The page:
• Use hard, action verbs.  Avoid using passive voice and the "to be" verbs.  Of course, we should avoid passive voice all the time in our writing, but with action scenes it's essential to use active voice.  As for "to be" verbs.  Sometimes we have no choice, but again, use them sparingly when writing action scenes.  Example: "The meeting was scheduled for later but he was early as he always was and when he found the door was locked, he tried to break in, but his tools had not been replaced and he ended up bungling through the door."  Again, I can hear our readers snoring.  First, the sentence is too long and second the writer uses passive voice three times (can you catch them?).  Let's see if we can rewrite it: Mark scheduled the meeting for six.  He edged closer to the door.  No sound.  He fingered the knob.  Turned.  Nothing.  He reached for his trusty screwdriver and probed the lock.  Impossible.  A footstep approached.  Mark bashed through the door.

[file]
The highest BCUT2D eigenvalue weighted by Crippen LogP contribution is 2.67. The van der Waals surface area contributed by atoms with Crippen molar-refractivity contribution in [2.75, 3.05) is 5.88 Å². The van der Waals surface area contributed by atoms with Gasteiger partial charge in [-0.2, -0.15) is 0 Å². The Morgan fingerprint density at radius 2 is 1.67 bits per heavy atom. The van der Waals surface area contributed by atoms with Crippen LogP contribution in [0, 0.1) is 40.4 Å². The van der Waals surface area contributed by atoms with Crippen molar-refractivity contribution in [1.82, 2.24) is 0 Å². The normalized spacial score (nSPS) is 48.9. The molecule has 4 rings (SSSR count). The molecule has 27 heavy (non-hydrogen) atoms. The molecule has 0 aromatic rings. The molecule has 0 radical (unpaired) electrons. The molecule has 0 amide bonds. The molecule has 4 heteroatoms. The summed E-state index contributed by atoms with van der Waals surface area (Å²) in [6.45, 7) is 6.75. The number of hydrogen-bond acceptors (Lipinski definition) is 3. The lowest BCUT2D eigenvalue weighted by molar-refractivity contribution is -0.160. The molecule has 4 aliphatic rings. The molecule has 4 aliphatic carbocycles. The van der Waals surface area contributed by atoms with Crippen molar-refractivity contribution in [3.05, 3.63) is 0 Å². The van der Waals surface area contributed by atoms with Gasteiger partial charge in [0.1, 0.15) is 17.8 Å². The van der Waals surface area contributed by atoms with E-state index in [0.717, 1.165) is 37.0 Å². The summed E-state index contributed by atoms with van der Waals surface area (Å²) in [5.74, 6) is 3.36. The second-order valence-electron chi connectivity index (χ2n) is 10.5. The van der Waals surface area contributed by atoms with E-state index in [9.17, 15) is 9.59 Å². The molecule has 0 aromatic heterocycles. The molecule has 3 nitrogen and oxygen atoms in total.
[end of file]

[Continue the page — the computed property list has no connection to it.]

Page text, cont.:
• Imagine the character's feelings.  We can't get too much in the character's head during an action scene.  It is not a time for internal dialogue unless that dialogue plays with the actions, as in this excerpt from The Clock Strikes Midnight.  Notice how internal dialogue and feelings play with the action: She resumed the butt-crawl.  Having no idea how long she had been struggling like a snail across the floor, she continued to ease herself along the edge of the wall.  Time crept by.  Once she reached the shelves, she backed up to them and finger searcher.  Her hand rubbed across the smooth surface of jar after jar.  Finally she hit on a round object.  She had no idea what it was but the edge felt sharp.  A lid from a Mason jar?